When people talk about “staying sharp” as they age, we commonly hear their testimonials about exercise and a healthy diet. Having taught Yoga for seniors for over a decade, I’ve come to recognize another powerful agent for mental acuity: change.

Embracing Change

Yoga, when viewed through the lens of holistic anatomy and physiology, can teach us about mental patterns. We refer to them as samskaras. In the concept of samskara, our life experiences create a template that informs our likes, dislikes, personality and habits. In other words, our lifestyle, relationships, physical posture and demeanor can reflect our long-held patterns. These, in turn, can dramatically influence our mental health.

Memory loss and cognitive decline are big topics in the senior community. Therefore, many people face the need to make a change in order to support their mental health. Thankfully, Yoga offers us a way to embrace this challenge and improve our brain function. It also allows us to reduce stress, disrupt old patterns and create new ones, and promotes deep rest and relaxation.

Can old dogs learn new tricks?

The old saying, “you can’t teach an old dog new tricks,” doesn’t apply so much to people who practice Yoga. This is because when we gather our body, mind and breath to practice Yoga, two amazing things happen:

First, our mind is given a “bone” (to keep with the canine metaphor!). When we focus on our right and left sides, align our limbs and remember to breathe, it gives our mind a place to settle. Then, with our mind settled, we might notice that we fret less and that our brain fog clears up.

Second, the novelty of coordinating the efforts of our body and mind with the breath creates new neural pathways. Our brain can then function beyond the patterns of thought and habit that cemented our synapses into familiar, but out-dated territory. Because that which “fires together wires together,” as is often stated in neuroscience, regular practice helps us strengthen our new mental patterns while dismantling those we’re ready to let go.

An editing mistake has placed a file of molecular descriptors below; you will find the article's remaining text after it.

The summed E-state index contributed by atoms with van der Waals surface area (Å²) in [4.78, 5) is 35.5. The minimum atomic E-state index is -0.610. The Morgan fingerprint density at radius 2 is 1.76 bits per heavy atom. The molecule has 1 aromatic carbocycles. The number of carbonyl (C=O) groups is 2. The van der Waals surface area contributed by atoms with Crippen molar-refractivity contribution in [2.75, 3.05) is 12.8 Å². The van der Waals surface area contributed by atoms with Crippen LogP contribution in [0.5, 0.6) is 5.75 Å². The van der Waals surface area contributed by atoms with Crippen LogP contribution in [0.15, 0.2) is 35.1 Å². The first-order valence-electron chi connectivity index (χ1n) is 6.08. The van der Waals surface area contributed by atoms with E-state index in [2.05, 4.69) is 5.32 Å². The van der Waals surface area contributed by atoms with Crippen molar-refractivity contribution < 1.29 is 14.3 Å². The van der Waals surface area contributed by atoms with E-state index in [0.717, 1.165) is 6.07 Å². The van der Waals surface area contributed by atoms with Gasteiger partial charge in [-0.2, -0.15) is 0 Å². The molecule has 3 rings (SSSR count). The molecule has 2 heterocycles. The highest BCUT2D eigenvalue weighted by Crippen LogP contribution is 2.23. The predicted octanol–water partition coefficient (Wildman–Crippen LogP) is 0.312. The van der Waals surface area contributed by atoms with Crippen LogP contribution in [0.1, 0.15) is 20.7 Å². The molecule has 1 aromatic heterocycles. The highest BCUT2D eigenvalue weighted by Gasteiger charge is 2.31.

While we sleep, our brain’s cleansing cycle, known as the glymphatic system, washes away the synapses that are no longer useful to us, thus shedding the physical manifestations of our patterned samskaras. Yoga promotes the deep sleep that initiates this brain cleanse, as well as the circulation of cerebro-spinal fluid that nourishes and protects our brain.

Here’s a new twist to the Chair Yoga Sun Salutations I usually do in my classes. Why don’t you give it a try?

Teaching Old Dogs New Tricks! Full Seated Chair Yoga Sun Salutations

Thanks to Master Kim for this version of Seated Sun Salutations from her Online Chair Yoga Teacher Training Final Exam! I introduced this more challenging sequence to a group of my Seniors and they got it! Goes to show that the old dogs can surely learn some new tricks!

YogaVista.TV can give you the Change you’re looking for!

As I approach my 65th birthday, I find that moving in unique ways and learning new things from different people offers just the kind of constructive change needed for a healthy mind at my age and beyond. For this reason, we’ve compiled decades worth of Gentle and Chair Yoga classes for seniors.

When you are ready for healthy change, we’re here for you. Browse through our video library to find something new!

Namasté,
Sherry

To watch a video related to this Topic, click on an image below:

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Sherry Zak Morris Teaching the Old Dogs New Tricks

Teaching the Old Dogs New Tricks – Always Learning

Tatis Cervantes-Aiken Vibrant AgingYoga

Vibrant Aging Yoga – Seated Yoga Series with Tatis

Sherry Zak Morris Memory, Movement and Mindfulness

Chair Yoga Class: Memory, Movement and Mindfulness

Online Workshops related to this Topic:

Online Workshop: Anatomy of Aging and Movement

This comprehensive Workshop provides a solid foundation for understanding how our body ages and how our movement can become limited. Sherry Zak Morris, C-IAYT and E-RYT, will teach you about structural changes that occur with aging. First, Sherry will focus on the “common” injuries and conditions. Then, she will explain how to improve or correct some of these conditions that have already manifested using a Chair Yoga practice. Lastly, she will go into detail of the anatomy of each body part and condition.

CREDITS:  Author, Sherry Zak Morris, Certified Yoga Therapist

Co-Author, Susana Jones, Certified Yoga Therapist